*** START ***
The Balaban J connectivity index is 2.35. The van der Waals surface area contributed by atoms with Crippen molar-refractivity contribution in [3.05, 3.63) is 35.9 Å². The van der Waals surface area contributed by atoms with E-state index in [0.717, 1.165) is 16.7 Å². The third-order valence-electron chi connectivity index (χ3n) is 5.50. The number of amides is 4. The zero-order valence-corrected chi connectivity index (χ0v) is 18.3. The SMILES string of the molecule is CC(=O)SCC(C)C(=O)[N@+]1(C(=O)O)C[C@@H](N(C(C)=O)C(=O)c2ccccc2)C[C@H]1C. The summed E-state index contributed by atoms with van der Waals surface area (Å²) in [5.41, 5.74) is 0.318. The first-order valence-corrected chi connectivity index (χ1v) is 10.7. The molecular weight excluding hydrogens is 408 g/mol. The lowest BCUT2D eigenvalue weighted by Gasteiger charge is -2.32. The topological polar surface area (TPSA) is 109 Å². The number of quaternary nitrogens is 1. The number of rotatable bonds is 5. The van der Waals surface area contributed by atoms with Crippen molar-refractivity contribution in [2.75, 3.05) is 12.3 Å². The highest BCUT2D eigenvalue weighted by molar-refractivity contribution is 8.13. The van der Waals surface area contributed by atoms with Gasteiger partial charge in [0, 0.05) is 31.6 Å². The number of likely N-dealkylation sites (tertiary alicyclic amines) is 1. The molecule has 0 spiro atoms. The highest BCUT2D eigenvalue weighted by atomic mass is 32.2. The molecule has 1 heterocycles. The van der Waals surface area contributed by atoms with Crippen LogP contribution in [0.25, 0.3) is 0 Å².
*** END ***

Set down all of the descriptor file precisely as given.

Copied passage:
The Balaban J connectivity index is 2.35. The van der Waals surface area contributed by atoms with Crippen molar-refractivity contribution in [3.05, 3.63) is 35.9 Å². The van der Waals surface area contributed by atoms with E-state index in [0.717, 1.165) is 16.7 Å². The third-order valence-electron chi connectivity index (χ3n) is 5.50. The number of amides is 4. The zero-order valence-corrected chi connectivity index (χ0v) is 18.3. The SMILES string of the molecule is CC(=O)SCC(C)C(=O)[N@+]1(C(=O)O)C[C@@H](N(C(C)=O)C(=O)c2ccccc2)C[C@H]1C. The summed E-state index contributed by atoms with van der Waals surface area (Å²) in [5.41, 5.74) is 0.318. The first-order valence-corrected chi connectivity index (χ1v) is 10.7. The molecular weight excluding hydrogens is 408 g/mol. The lowest BCUT2D eigenvalue weighted by Gasteiger charge is -2.32. The topological polar surface area (TPSA) is 109 Å². The number of quaternary nitrogens is 1. The number of rotatable bonds is 5. The van der Waals surface area contributed by atoms with Crippen molar-refractivity contribution in [2.75, 3.05) is 12.3 Å². The highest BCUT2D eigenvalue weighted by molar-refractivity contribution is 8.13. The van der Waals surface area contributed by atoms with Gasteiger partial charge in [0, 0.05) is 31.6 Å². The number of likely N-dealkylation sites (tertiary alicyclic amines) is 1. The molecule has 0 spiro atoms. The highest BCUT2D eigenvalue weighted by atomic mass is 32.2. The molecule has 1 heterocycles. The van der Waals surface area contributed by atoms with Crippen LogP contribution in [0.25, 0.3) is 0 Å².